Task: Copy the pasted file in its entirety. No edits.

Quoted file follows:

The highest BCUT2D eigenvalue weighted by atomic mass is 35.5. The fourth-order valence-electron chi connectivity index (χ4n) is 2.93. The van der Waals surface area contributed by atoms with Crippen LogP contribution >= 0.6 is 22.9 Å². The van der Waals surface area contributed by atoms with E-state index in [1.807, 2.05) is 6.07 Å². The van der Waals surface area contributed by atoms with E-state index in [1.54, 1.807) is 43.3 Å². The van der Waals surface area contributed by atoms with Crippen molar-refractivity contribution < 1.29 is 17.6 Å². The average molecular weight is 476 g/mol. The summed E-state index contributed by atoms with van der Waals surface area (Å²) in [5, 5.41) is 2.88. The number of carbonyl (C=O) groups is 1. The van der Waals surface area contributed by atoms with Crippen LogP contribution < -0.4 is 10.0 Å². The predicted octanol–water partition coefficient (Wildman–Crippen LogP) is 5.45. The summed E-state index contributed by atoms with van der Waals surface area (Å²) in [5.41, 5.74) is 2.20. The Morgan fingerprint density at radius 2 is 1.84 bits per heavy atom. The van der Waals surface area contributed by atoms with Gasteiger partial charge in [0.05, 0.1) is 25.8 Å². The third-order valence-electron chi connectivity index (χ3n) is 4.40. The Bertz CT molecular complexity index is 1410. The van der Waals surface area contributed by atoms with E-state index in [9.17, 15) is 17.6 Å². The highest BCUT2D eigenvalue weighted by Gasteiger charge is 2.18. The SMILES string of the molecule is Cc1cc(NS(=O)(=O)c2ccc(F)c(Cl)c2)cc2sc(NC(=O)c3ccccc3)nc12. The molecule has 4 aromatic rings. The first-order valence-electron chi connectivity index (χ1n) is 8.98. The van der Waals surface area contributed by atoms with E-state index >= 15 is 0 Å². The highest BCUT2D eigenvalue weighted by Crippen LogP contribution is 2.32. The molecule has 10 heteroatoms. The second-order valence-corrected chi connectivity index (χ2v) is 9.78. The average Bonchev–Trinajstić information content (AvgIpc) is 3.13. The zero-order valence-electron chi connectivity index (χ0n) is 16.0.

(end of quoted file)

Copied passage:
The highest BCUT2D eigenvalue weighted by atomic mass is 35.5. The fourth-order valence-electron chi connectivity index (χ4n) is 2.93. The van der Waals surface area contributed by atoms with Crippen LogP contribution >= 0.6 is 22.9 Å². The van der Waals surface area contributed by atoms with E-state index in [1.807, 2.05) is 6.07 Å². The van der Waals surface area contributed by atoms with E-state index in [1.54, 1.807) is 43.3 Å². The van der Waals surface area contributed by atoms with Crippen molar-refractivity contribution < 1.29 is 17.6 Å². The average molecular weight is 476 g/mol. The summed E-state index contributed by atoms with van der Waals surface area (Å²) in [5, 5.41) is 2.88. The number of carbonyl (C=O) groups is 1. The van der Waals surface area contributed by atoms with Crippen LogP contribution < -0.4 is 10.0 Å². The predicted octanol–water partition coefficient (Wildman–Crippen LogP) is 5.45. The summed E-state index contributed by atoms with van der Waals surface area (Å²) in [5.41, 5.74) is 2.20. The Morgan fingerprint density at radius 2 is 1.84 bits per heavy atom. The van der Waals surface area contributed by atoms with Gasteiger partial charge in [0.05, 0.1) is 25.8 Å². The third-order valence-electron chi connectivity index (χ3n) is 4.40. The Bertz CT molecular complexity index is 1410. The van der Waals surface area contributed by atoms with E-state index in [9.17, 15) is 17.6 Å². The highest BCUT2D eigenvalue weighted by Gasteiger charge is 2.18. The SMILES string of the molecule is Cc1cc(NS(=O)(=O)c2ccc(F)c(Cl)c2)cc2sc(NC(=O)c3ccccc3)nc12. The molecule has 4 aromatic rings. The first-order valence-electron chi connectivity index (χ1n) is 8.98. The van der Waals surface area contributed by atoms with E-state index >= 15 is 0 Å². The highest BCUT2D eigenvalue weighted by Crippen LogP contribution is 2.32. The molecule has 10 heteroatoms. The second-order valence-corrected chi connectivity index (χ2v) is 9.78. The average Bonchev–Trinajstić information content (AvgIpc) is 3.13. The zero-order valence-electron chi connectivity index (χ0n) is 16.0.